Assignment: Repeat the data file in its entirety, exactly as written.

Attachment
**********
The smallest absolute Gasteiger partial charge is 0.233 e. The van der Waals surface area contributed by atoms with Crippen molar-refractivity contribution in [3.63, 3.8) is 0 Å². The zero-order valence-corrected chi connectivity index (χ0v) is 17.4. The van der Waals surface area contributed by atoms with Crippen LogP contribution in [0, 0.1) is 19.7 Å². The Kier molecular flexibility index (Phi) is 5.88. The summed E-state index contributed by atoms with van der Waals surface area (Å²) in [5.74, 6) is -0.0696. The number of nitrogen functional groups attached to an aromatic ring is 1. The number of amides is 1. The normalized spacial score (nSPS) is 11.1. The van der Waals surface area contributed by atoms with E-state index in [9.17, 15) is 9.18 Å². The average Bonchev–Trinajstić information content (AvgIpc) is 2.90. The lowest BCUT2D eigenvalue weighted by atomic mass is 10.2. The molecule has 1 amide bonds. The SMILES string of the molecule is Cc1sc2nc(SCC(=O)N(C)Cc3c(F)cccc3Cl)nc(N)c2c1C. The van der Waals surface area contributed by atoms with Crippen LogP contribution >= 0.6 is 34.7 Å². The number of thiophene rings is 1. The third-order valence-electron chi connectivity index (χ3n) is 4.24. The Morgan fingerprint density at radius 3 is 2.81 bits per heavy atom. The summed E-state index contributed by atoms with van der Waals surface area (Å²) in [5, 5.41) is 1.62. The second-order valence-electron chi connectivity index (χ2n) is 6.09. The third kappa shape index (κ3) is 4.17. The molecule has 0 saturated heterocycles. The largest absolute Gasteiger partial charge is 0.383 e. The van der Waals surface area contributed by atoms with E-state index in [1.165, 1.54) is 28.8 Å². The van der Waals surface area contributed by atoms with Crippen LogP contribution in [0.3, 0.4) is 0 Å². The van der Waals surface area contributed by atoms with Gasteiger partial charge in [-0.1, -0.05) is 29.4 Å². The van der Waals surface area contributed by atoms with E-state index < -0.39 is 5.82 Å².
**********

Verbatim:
The smallest absolute Gasteiger partial charge is 0.233 e. The van der Waals surface area contributed by atoms with Crippen molar-refractivity contribution in [3.63, 3.8) is 0 Å². The zero-order valence-corrected chi connectivity index (χ0v) is 17.4. The van der Waals surface area contributed by atoms with Crippen LogP contribution in [0, 0.1) is 19.7 Å². The Kier molecular flexibility index (Phi) is 5.88. The summed E-state index contributed by atoms with van der Waals surface area (Å²) in [5.74, 6) is -0.0696. The number of nitrogen functional groups attached to an aromatic ring is 1. The number of amides is 1. The normalized spacial score (nSPS) is 11.1. The van der Waals surface area contributed by atoms with E-state index in [9.17, 15) is 9.18 Å². The average Bonchev–Trinajstić information content (AvgIpc) is 2.90. The lowest BCUT2D eigenvalue weighted by atomic mass is 10.2. The molecule has 1 amide bonds. The SMILES string of the molecule is Cc1sc2nc(SCC(=O)N(C)Cc3c(F)cccc3Cl)nc(N)c2c1C. The van der Waals surface area contributed by atoms with Crippen LogP contribution >= 0.6 is 34.7 Å². The number of thiophene rings is 1. The third-order valence-electron chi connectivity index (χ3n) is 4.24. The Morgan fingerprint density at radius 3 is 2.81 bits per heavy atom. The summed E-state index contributed by atoms with van der Waals surface area (Å²) in [5, 5.41) is 1.62. The second-order valence-electron chi connectivity index (χ2n) is 6.09. The third kappa shape index (κ3) is 4.17. The molecule has 0 saturated heterocycles. The largest absolute Gasteiger partial charge is 0.383 e. The van der Waals surface area contributed by atoms with E-state index in [1.165, 1.54) is 28.8 Å². The van der Waals surface area contributed by atoms with Crippen LogP contribution in [0.3, 0.4) is 0 Å². The van der Waals surface area contributed by atoms with Gasteiger partial charge in [-0.1, -0.05) is 29.4 Å². The van der Waals surface area contributed by atoms with E-state index < -0.39 is 5.82 Å².